Cast: Aamir Khan, Rani Mukherjee, Rajit Kapur
Director: Vikram Bhatt
Nutshell: Well constructed tale of two brothers on a collision course to destruction.
Reviewed by: Faiz Khan
Not much was expected of Ghulam, certainly not by me as it was being made by a director who had failed in his previous efforts and showed little sign of the obvious talent which he clearly shows in this film.
This is a compelling, taut film and essays the story of two brothers. The elder brother, Jai (Rajit Kapur), works for a local goonda Raunaq Singh also known as Ronnie, an ageing boxer who has plans to go kosher and make all his ill-gotten gains legal by winning the tender for building of a huge building complex. The younger brother, Siddharth, also known as Sidhu ( Aamir Khan) is a wastrel, getting into petty trouble with the law and generally horsing around, once in a while, doing the odd job for his brother. He, however is haunted by visions of a fire and the death of a man from the top of a building, the subject of many nightmares and repressed feeling.
One day, he comes across a girl, Alisha (Rani Mukherjee) who is travelling around with what appears to be a kind of motorcycle gang headed by Charlie (Deepak Tijori). Intent on impressing her, Sidhu agrees to a challenge by Charlie for a “dus dus ki daud” at Sanpada station at night. Having won the challenge, Sidhu drops Alisha home.
As is expected, love blossoms even their backgrounds are very different. In time, he befriends a social worker who comes to live in his area Hari (Akhsay Anand) who is trying to make people stand up to the power and might of Ronnie dada. Sidhu warns him of this but is taken in by much of what Hari has to say. Hari becomes a thorn in the side of Ronnie Dada and with the help of Sidhu, they induce Hari to meet them on a bridge. Hari is murdered by Ronnie dada, which is witnessed by Sidhu who becomes hysterical with rage but is stopped by his brother from saying anything. The sting in the tail is that it turns out that Hari was Alisha’s brother and in some ways, Sidhu feels responsible for his death.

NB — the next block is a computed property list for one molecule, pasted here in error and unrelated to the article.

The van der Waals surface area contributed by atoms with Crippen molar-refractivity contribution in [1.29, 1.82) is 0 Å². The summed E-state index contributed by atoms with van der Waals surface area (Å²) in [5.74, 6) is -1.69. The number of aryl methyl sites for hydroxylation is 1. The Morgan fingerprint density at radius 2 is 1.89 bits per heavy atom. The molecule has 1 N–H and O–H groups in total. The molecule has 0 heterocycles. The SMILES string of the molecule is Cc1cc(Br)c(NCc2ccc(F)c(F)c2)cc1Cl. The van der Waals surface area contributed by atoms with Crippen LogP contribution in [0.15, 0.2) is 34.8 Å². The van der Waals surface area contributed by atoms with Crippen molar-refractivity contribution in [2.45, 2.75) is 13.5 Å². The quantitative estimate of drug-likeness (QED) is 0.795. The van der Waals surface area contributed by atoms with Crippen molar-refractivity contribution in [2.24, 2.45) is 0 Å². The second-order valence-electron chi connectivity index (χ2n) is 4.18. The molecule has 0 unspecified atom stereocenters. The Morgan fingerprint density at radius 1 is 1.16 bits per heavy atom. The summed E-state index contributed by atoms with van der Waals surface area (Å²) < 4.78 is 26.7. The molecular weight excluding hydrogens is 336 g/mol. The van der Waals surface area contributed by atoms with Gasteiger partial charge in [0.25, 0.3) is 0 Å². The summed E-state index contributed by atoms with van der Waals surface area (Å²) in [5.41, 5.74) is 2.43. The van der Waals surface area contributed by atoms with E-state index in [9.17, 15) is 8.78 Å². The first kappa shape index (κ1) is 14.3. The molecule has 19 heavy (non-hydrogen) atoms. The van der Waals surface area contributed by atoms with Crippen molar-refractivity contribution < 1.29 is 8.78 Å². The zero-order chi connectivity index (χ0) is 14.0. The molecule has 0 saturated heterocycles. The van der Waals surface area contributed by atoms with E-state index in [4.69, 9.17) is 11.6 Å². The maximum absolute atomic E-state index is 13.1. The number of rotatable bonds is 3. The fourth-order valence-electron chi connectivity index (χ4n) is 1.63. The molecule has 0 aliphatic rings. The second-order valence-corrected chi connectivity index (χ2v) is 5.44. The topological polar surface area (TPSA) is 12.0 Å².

He is now in turmoil. His world collapses around him when Jai shatters his illusion that their father was not a brave freedom fighter but someone who had sold out to the British and had later committed suicide. Jai further chides him and tells him that the only way forward is to be like Ronnie. Guilt and conscience catch up with him and he confesses to his lawyer and Alisha about what he has seen and his intention of being a witness at court. Then follows the clash between Sidhu and his brother and Ronnie Singh and his gang.
The film sounds as if it is run of the mill stuff but it is not. It is in fact a powerful film, focussing on the story of two brothers and the scenes featuring both of them are the best of the film. The scene at the house when Jai makes tea for Sidhu and Jai tells Sidhu that he is mistaken about their father, their scene after the boxing match, the scene by the water when Jai takes a gun out on Sidhu are just some scenes that remain in memory.
This is very real stuff, very intense yet underplayed. No melodrama here, no dramatics that are usually seen on the screen. The scene at sanpada station is also superb. This is a very tightly knit screenplay and excellently executed. Aamir Khan in the lead role is simply superb, matched equally by Rajit Kapur as Jai. Rani Mukherjee in her second film, is a breath of fresh air and enacts a fairly simple role well and injects a great deal of life in her scenes.
The music is not bad, the standouts being Aati kya khandala, and Jadoo hai, tera hi jadoo. The background score is hugely impressive and very well utilised by the director. This is Vikram Bhatt’s film and hats off to him to have come up trumps after many turkeys in the past.